Sadao China’s Shimauta Hyakkei

At the end of last year Sadao China was awarded the prestigious Nihon Record Taisho Kikaku Sho for his 6 CD box set Shimauta Hyakkei which was released on King Records in October. This national award is a fitting tribute to China’s long career in Okinawan music: he first recorded at the age of 12 and is now 65.

Since the demise of several magazines, such as Kansai Time Out,  which I used to write for, the number of album review copies I receive has dwindled considerably so it hardly came as a surprise when no complimentary copy of China’s massive work was forthcoming. Record companies are feeling the pinch too. Instead I had to make do with the single CD version Utadamashii which was released around the same time and contains selections from the larger work. However, next month I am due to meet up with China to interview him for a UK magazine, so this provided the perfect excuse to dig deep in my pocket and finally buy the 6 CD set in preparation for our meeting.

The good news is that Shimauta Hyakkei is well worth the money. In fact it’s probably his best since the groundbreaking Akabana album back in the 1970s. China has generally been more prolific as a performer than as a recording artist and also as a producer and songwriter for others, most notably Nenes. In the past few years though, his own recording has included a duet album with Seijin Noborikawa, and a new solo album Utamai was released in 2005. The latest project is his attempt to record a comprehensively wide range of traditional songs from around the Ryukyu Islands for future generations to listen to and learn.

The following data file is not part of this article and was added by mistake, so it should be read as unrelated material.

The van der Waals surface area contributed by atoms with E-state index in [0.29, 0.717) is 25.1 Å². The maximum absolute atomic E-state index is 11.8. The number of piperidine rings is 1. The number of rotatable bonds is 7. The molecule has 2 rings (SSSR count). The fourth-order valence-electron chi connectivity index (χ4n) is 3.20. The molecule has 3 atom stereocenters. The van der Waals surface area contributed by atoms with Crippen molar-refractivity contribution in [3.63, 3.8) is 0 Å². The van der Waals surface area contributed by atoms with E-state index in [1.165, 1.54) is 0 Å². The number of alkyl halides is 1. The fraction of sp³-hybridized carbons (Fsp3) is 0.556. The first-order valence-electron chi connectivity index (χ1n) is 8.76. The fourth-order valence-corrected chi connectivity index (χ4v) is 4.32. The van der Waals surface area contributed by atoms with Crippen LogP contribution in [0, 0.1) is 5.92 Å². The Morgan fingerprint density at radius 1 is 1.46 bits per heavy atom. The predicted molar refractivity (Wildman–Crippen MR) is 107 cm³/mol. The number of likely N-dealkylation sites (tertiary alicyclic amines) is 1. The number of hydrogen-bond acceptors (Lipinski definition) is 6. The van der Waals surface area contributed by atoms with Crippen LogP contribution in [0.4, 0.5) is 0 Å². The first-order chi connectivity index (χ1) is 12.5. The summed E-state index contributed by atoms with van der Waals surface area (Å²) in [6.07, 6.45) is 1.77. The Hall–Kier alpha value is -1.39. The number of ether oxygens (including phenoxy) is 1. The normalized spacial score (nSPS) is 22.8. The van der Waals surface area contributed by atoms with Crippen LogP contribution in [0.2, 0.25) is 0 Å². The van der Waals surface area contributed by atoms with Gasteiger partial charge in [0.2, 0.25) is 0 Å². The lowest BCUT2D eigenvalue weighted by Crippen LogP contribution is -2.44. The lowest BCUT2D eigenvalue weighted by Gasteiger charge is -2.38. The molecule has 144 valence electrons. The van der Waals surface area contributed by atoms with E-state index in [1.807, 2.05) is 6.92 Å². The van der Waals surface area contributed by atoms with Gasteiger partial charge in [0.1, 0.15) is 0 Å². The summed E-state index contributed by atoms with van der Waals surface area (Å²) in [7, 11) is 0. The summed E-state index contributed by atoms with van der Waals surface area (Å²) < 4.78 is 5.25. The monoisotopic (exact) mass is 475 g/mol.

The contents of each CD are loosely grouped together under different themes. These cover celebrations, songs of play and didactic songs, immigration and travel, songs from plays and drama, songs about the islands, and finally, two CDs of love songs.  So just about everything is here among a total of 101 songs. These were recorded over a period of a few weeks, many of them in first takes. There should be some mistakes in there, but they are hard to find as China is so comfortable with these songs and sounds as if he knows each one intimately. Mostly we are in the company of just the man and his sanshin, but he is also helped on some tracks by top women singers Misako Oshiro, Yoriko Ganeko, Katsuko Yohen, Keiko Kinjo, Yasuko Yoshida and Kanako Hatoma. These recordings will go down as a landmark in the history of Okinawan traditional music.

Explore posts in the same categories: Okinawan Albums

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